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News

Tuberculosis treatment from fat buster drugs

Society For General Microbiology : 12 June, 2006  (New Product)
Tuberculosis is returning to haunt the UK and Europe as the bacterium that causes it becomes resistant to more and more of the drugs doctors use to treat it. Now researchers have found a potential new target for treatments in fatty molecules attached to the microbe's cell walls, the Society for General Microbiology heard today at its 157th Meeting at Keele University, UK.
Tuberculosis is returning to haunt the UK and Europe as the bacterium that causes it becomes resistant to more and more of the drugs doctors use to treat it. Now researchers have found a potential new target for treatments in fatty molecules attached to the microbe's cell walls, the Society for General Microbiology heard today at its 157th Meeting at Keele University, UK.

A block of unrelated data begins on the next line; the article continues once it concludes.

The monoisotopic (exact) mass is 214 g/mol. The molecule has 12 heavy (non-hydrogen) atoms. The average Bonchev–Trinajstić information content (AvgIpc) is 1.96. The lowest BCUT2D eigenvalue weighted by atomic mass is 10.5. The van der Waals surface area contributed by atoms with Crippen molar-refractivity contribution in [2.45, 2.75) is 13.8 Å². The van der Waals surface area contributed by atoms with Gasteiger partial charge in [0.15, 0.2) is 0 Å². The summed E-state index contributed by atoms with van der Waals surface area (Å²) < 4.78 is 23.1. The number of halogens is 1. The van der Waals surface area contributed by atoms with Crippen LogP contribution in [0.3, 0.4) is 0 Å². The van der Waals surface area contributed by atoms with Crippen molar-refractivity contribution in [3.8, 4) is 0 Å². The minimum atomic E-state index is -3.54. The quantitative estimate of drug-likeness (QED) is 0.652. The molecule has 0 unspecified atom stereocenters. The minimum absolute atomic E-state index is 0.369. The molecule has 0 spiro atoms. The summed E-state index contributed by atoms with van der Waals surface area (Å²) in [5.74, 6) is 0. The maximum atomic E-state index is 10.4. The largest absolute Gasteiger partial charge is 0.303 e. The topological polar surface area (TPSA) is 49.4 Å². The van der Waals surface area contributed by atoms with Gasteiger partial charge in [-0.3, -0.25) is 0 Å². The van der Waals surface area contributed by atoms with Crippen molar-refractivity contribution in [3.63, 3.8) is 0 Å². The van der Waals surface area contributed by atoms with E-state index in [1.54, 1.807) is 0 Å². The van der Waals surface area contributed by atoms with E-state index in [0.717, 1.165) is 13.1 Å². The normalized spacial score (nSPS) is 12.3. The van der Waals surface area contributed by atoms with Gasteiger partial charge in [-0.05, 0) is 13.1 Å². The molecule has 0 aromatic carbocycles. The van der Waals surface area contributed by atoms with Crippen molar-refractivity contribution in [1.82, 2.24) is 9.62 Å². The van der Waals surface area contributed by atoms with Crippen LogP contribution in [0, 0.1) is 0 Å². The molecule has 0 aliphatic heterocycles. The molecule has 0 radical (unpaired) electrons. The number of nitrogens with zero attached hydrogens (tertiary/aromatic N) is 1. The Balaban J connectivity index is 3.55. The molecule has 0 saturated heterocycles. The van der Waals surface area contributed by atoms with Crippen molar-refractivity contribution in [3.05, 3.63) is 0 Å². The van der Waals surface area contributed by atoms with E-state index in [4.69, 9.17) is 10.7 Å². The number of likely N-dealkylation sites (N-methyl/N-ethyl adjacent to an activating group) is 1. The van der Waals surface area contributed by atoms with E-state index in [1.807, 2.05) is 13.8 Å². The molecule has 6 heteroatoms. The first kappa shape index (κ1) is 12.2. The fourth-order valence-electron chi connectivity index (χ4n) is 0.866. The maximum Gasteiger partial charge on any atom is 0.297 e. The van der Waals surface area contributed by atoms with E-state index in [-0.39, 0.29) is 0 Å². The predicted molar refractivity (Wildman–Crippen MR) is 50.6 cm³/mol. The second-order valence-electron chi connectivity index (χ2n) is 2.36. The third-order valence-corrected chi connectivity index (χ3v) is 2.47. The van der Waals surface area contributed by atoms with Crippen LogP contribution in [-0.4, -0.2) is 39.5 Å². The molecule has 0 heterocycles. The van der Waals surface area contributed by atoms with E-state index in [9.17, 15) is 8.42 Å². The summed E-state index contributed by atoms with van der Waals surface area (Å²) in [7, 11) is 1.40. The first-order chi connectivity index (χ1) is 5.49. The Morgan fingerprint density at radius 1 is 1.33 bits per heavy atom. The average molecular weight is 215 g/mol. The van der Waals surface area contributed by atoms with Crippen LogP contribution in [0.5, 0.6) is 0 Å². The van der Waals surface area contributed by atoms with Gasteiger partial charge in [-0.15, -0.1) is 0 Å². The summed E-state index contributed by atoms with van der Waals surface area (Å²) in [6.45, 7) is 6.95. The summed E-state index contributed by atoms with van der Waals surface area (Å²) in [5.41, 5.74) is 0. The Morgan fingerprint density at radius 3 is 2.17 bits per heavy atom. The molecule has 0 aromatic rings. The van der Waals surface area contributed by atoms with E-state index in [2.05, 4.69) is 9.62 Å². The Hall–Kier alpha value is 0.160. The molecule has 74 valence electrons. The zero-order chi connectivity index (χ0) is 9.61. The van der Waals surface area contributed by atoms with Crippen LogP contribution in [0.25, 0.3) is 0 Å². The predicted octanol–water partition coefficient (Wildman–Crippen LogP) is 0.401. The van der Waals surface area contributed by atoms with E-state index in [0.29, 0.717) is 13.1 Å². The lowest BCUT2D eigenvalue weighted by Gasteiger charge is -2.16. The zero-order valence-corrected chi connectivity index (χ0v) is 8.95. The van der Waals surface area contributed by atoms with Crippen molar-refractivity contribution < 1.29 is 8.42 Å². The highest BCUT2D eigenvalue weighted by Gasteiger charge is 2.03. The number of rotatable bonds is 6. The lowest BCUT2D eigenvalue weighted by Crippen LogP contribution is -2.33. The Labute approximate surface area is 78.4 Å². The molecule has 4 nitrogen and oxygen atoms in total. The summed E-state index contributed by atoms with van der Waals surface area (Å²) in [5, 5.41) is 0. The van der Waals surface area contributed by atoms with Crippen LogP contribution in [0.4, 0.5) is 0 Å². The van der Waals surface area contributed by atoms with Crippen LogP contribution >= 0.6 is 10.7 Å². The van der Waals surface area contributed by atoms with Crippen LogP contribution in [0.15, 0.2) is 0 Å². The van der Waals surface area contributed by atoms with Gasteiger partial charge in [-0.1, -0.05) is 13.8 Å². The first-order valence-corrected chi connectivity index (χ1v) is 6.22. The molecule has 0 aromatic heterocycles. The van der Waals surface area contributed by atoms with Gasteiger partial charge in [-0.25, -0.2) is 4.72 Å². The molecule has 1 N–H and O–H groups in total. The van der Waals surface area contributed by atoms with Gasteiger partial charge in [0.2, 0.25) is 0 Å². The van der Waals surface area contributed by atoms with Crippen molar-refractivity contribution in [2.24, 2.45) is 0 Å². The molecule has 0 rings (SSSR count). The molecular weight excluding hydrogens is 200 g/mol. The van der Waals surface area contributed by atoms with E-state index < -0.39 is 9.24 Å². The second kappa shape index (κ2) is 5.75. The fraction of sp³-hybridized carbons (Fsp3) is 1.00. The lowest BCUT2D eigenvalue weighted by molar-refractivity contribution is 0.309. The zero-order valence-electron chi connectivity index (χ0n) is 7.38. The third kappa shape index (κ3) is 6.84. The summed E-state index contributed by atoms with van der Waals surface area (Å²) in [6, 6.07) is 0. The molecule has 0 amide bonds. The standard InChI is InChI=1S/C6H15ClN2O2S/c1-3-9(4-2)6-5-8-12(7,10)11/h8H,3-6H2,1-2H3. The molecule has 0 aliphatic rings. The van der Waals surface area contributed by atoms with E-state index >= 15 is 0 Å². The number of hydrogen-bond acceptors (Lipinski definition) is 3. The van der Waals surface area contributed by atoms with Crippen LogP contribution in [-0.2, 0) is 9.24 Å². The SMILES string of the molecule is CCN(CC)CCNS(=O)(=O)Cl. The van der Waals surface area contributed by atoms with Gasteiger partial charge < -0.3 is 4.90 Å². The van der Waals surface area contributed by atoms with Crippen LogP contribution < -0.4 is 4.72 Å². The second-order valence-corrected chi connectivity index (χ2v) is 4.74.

'No new drugs have been introduced for the treatment of tuberculosis during the past 40 years. However an increasing number of resistant or even multi-drug resistant strains of Mycobacterium tuberculosis, which causes the tuberculosis disease, are being found,' says Dr Peter Sander from the University of Zurich in Switzerland.

Dr Sander has been studying the group of fatty proteins on the surface of Mycobacterium tuberculosis, called lipoproteins, which help it attack our bodies. His research has identified an important compound, called LspA, used by the bacteria to make the lipoproteins. Mutant bacteria that cannot make LspA, also cannot make fully-developed lipoproteins and they become powerless to multiply in our body and cause harm.

'This makes LspA a suitable target for drug design,' explains Dr Sander. 'But even with a target, it is very difficult to develop new drugs. We have to screen many thousands of compounds to find an inhibitor.'

Luckily, an inhibitor of LspA already exists and Dr Sander believes that it could soon be used to create a new generation of tuberculosis drugs.
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